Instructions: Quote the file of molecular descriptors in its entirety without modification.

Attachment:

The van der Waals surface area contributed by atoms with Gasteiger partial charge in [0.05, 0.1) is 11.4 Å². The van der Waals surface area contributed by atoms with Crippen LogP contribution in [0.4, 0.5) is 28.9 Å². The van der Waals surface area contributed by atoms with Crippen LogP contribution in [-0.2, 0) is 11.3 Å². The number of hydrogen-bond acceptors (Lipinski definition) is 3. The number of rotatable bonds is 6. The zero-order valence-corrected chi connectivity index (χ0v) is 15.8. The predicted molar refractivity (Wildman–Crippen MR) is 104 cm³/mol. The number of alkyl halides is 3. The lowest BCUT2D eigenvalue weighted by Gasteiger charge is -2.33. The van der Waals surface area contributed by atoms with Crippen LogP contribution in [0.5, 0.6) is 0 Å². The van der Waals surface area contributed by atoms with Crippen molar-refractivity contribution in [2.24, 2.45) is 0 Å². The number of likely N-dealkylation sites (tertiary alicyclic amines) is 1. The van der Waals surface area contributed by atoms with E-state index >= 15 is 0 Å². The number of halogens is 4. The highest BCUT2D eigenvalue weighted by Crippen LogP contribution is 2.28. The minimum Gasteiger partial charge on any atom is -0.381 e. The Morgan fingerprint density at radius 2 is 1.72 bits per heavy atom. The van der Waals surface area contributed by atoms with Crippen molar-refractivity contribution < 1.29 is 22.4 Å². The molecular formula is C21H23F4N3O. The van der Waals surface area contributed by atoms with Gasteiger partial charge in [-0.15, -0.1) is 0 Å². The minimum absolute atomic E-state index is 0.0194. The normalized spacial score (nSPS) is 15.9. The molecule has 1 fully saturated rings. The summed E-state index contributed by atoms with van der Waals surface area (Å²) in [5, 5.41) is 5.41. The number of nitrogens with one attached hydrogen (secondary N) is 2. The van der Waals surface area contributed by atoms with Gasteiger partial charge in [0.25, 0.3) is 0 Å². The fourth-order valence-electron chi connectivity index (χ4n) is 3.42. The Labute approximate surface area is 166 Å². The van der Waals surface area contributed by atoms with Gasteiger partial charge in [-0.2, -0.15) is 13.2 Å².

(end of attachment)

The van der Waals surface area contributed by atoms with Gasteiger partial charge in [0.05, 0.1) is 11.4 Å². The van der Waals surface area contributed by atoms with Crippen LogP contribution in [0.4, 0.5) is 28.9 Å². The van der Waals surface area contributed by atoms with Crippen LogP contribution in [-0.2, 0) is 11.3 Å². The number of hydrogen-bond acceptors (Lipinski definition) is 3. The number of rotatable bonds is 6. The zero-order valence-corrected chi connectivity index (χ0v) is 15.8. The predicted molar refractivity (Wildman–Crippen MR) is 104 cm³/mol. The number of alkyl halides is 3. The lowest BCUT2D eigenvalue weighted by Gasteiger charge is -2.33. The van der Waals surface area contributed by atoms with Crippen LogP contribution in [0.5, 0.6) is 0 Å². The van der Waals surface area contributed by atoms with Crippen molar-refractivity contribution in [2.24, 2.45) is 0 Å². The number of likely N-dealkylation sites (tertiary alicyclic amines) is 1. The van der Waals surface area contributed by atoms with E-state index >= 15 is 0 Å². The number of halogens is 4. The highest BCUT2D eigenvalue weighted by Crippen LogP contribution is 2.28. The minimum Gasteiger partial charge on any atom is -0.381 e. The Morgan fingerprint density at radius 2 is 1.72 bits per heavy atom. The van der Waals surface area contributed by atoms with Crippen molar-refractivity contribution < 1.29 is 22.4 Å². The molecular formula is C21H23F4N3O. The van der Waals surface area contributed by atoms with Gasteiger partial charge in [-0.15, -0.1) is 0 Å². The minimum absolute atomic E-state index is 0.0194. The normalized spacial score (nSPS) is 15.9. The molecule has 1 fully saturated rings. The summed E-state index contributed by atoms with van der Waals surface area (Å²) in [5, 5.41) is 5.41. The number of nitrogens with one attached hydrogen (secondary N) is 2. The van der Waals surface area contributed by atoms with Gasteiger partial charge in [0.25, 0.3) is 0 Å². The fourth-order valence-electron chi connectivity index (χ4n) is 3.42. The Labute approximate surface area is 166 Å². The van der Waals surface area contributed by atoms with Gasteiger partial charge in [-0.2, -0.15) is 13.2 Å².